Now that we are nearing the end of the year, I thought I would revisit my own write-up on 2018 cybersecurity predictions and see how I can best update them for 2019. The acceleration of rapid digitization and the inter-networked world led to a huge data explosion, which, combined with the relentless growth of transformative technologies, underscores the importance of cybersecurity much more than even last year.
Therefore for 2019, my top five predictions for major cybersecurity trends remain largely the same as for 2018, but only with more emphasis and, interestingly, with more corroborating evidence.
- Huge demand for security professionals with evolving and grounded expertise
- Stringent global regulations
- Rise of crypto-mining, Banking Trojans, DDoS attacks and cyber-warfare
- Explosion of threats, vulnerabilities and IoT
- Privacy, ethics of big data, and back to basics
Huge demand for security professionals with evolving and grounded expertise
Industries require skilled cybersecurity professionals who are not only able to meet the current challenges, but also can evolve continuously with the changing technology landscape and with the associated threats and vulnerabilities. This point is emphasized by the Future of the Jobs Report 2018, published by World Economic Forum. Some of the top skills needed in the context of the current threat scenario are as follows:
- Data analysis, data governance and enterprise IT governance
- Data analytics, data science and big data management
- Cognitive computing and artificial intelligence
- Strong knowledge to address ransomware and evolving IoT connectivity issues and mobile access
- Increased use of DevOps will necessitate application security and knowledge of defensive software engineering, application security self-testing, run time application, self-protection (RASP)
- Blockchain technology and cloud security, including Cloud Access Security Brokers (CASB)
- Strong knowledge on regulatory guidelines
Stringent global regulations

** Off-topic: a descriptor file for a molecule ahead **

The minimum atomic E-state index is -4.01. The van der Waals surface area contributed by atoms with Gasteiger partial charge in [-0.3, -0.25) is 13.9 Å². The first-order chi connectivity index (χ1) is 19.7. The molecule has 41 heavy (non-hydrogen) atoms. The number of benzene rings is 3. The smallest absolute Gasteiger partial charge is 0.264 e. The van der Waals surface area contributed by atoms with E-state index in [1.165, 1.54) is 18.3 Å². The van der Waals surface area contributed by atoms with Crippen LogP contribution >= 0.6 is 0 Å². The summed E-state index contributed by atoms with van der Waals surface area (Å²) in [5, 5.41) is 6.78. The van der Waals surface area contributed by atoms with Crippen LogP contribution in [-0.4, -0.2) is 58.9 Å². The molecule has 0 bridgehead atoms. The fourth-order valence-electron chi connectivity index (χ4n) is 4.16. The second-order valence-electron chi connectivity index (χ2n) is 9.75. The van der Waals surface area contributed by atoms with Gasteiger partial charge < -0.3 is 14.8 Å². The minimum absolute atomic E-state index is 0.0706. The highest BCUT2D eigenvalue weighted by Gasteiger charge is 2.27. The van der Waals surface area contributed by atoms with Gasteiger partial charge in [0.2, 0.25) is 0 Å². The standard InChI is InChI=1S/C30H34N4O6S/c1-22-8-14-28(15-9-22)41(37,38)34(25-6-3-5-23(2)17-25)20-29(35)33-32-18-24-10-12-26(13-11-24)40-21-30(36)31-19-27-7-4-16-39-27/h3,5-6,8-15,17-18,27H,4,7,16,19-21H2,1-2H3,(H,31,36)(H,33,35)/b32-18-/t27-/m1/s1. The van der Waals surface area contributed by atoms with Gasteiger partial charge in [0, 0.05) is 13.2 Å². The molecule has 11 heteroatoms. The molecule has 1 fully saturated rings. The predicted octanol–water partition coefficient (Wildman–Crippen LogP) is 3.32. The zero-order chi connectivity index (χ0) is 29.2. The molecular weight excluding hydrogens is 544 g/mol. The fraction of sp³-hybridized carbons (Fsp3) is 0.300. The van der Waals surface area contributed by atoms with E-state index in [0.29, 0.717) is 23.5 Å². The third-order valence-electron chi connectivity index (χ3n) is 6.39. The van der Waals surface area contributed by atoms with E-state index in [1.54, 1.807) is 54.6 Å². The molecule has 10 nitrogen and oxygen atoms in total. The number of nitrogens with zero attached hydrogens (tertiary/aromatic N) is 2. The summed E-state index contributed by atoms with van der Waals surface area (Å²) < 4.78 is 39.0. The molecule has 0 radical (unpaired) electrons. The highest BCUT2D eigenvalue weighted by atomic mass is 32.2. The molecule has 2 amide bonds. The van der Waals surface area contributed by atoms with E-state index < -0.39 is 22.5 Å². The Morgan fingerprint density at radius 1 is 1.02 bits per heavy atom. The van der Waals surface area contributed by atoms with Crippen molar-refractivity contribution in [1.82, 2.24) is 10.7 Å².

The General Data Protection Regulation (GDPR) was fully enforced throughout the European Union in May. Organizations in breach of GDPR can be fined up to 4% of annual global turnover or €20 million (whichever is greater). Given the serious implications, GDPR has become a top priority for boards of directors around the globe. The US released its first fully articulated cyber strategy in September, which gives lots of importance to tighter control and monitoring of third-party vendors, IT governance, strategic alignment to security spending, and calls for international cooperation in tracking and nabbing cyber criminals operating across the globe.
Rise of crypto-mining, Banking Trojans, DDoS attacks and cyber-warfare
Bitcoins are generated through crypto-mining, which is a computationally-intensive task that utilizes lots of energy and processing power for verifying transactions, for which the miners are rewarded by adding coins to their digital wallet. When this process is executed illegally, by using computers belonging to other users without their intent and knowledge, this is known as crypto-jacking, and the hackers get bitcoins directly added to their wallet. This malware directly prints money for criminals, which is much better than ransomware, which is now reportedly on the decline due to best practices being followed and users’ refusal to pay ransom.